Readers’ Forum: 2/12/19


Testing Center

The BYU Testing Center is the largest college testing center in the United States. The Testing Center allows BYU students to have greater schedule flexibility, more time to take tests and the opportunity to learn more in the classroom.

Although there are many advantages to the Testing Center, students dread it. They fear doing poorly on a test, forgetting their pencil and most of all waiting in a long line.

The biggest problem with the BYU Testing Center is waiting in line. During busy weeks, students report having to wait for up to three hours in line. Having to wait that long is a waste of time that could be spent doing other productive things. Students don’t want to be forced to wait in a long line.

A few weeks ago, I took a test and it took me two hours to get into the Testing Center. I was exhausted by the end of my test after spending a total of four hours there. BYU should make changes in order to shorten the wait time.

Having a $5 late fee and showing the BYU Testing Center queue online is not enough. During busy weeks BYU should make other buildings on campus available for students to take their tests. The average wait time for the Testing Center should be posted on its website.

Students should do their part as well by choosing not to procrastinate until the last minute to take tests. By doing so, they will find the Testing Center lines to be much shorter.

By making these changes, the BYU Testing Center would prove to be a much more positive experience.

— Alyssa Allred

Kaysville, Utah

Media literacy

In the modern world, during any type of election, the younger generation is quick to look to social media as a credible source to pick a favorite candidate.

This type of behavior was clearly exposed during the 2016 U.S. presidential election, when Donald Trump and Hillary Clinton were competing against each other. Both candidates used social media, and the information spread through these outlets influenced the younger generation whether it was true or not. Political messages were even being turned into memes.

The younger generation has no idea to what scale social media has turned politics into a humorous sport. Social media heavily influences how the younger generation thinks politically; therefore, the younger generation should become more media literate.

It is critical that the younger generation becomes media literate in today’s digital age. Critically analyzing media, being aware of the facts and not always believing everything you see on social media are key.

As the younger generation gains media literacy skills, they will be able to identify the truthful, credible sources within social media about politics. They will have the opportunity to become truly involved in the political society.

An individual’s political views are drastically affected by the biased feed of social media. We need to take control of our news feed and not let it take control of us. More young people becoming media literate is how our society as a whole could make better informed decisions of who we choose to lead this country.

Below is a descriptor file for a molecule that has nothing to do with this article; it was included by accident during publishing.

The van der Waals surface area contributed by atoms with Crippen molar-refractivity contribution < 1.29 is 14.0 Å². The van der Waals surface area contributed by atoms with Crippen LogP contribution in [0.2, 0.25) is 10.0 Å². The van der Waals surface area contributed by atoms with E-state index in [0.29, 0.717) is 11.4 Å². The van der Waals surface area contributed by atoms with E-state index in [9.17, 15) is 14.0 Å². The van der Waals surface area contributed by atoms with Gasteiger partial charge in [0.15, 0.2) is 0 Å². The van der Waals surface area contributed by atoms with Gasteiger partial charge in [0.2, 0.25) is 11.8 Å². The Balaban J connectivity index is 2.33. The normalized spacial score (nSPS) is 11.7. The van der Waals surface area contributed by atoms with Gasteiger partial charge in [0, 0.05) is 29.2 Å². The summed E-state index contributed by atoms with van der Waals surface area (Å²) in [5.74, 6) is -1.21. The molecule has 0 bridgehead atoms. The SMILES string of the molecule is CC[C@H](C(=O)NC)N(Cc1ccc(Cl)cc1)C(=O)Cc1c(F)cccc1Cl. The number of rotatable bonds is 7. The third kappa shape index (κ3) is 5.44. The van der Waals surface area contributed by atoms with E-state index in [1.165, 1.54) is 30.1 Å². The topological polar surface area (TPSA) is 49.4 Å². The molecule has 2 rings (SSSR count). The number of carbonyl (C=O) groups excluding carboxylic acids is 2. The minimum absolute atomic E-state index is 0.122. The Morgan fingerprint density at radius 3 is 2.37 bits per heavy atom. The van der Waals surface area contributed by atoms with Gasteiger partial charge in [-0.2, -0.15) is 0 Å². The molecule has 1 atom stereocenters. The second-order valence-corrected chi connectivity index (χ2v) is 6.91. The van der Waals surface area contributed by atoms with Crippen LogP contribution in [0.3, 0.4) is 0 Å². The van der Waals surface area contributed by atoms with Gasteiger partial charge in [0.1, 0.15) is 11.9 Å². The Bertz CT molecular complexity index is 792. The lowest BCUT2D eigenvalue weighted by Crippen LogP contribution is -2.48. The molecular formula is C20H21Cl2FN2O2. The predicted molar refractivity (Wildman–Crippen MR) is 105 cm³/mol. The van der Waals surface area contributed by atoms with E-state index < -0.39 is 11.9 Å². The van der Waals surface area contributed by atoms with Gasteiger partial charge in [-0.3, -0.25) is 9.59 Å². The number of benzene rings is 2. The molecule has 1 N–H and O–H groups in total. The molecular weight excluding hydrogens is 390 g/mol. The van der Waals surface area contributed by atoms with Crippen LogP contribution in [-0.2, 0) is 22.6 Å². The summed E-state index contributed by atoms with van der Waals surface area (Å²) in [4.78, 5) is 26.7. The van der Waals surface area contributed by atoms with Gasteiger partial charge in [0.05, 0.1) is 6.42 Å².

The younger generation’s media literacy can affect generations to come, creating a domino effect. The future of our nation rests in the hands of the younger generation, which is why it is so important for them to make up their own minds about the information they see on social media. The answer is what we do with the media rather than what the media does to us.

— Jayelle Mathews

Katy, Texas

Screen time

While on the BYU campus I pass by hundreds of students who are all individually unique, with different blends of interests, styles, genetics, aspirations and personalities that mold them. However, I find a disturbing similarity between each of the people I pass: the headphones.

The consequences of becoming literally plugged into different stations and realities are that we not only become oblivious to the possibility of new friendships and the strengthening of our existing relationships, but we also subject ourselves to poor health and less overall happiness.

Because of our online relationships and viewing we must assess how much screen time is healthy. Our “benevolent” smartphones promise us an unlimited amount of connections, likes, followers, constant entertainment, feelings of acceptance, praise and glorification. However, in reality by overusing these technologies we tend to find ourselves isolated and more like forlorn figures than “kings in a digital paradise” or “Gods amongst mere mortals in the digital age.” All things indicate that we have become far too credulous of our cell phones to determine our own value or worth.

Along with a strain of personal relations, the physical and mental health risks are gravely consequential and become more apparent with the ubiquity of screens.

If we allow ourselves to be unplugged and adhere to selective screen time viewing, we will see the world through a different lens. We will become more lively, more invested in our relationships, more physically and mentally healthy and find more joy and happiness on a day-to-day basis.

— Ireland Hacking

Alpine, Utah

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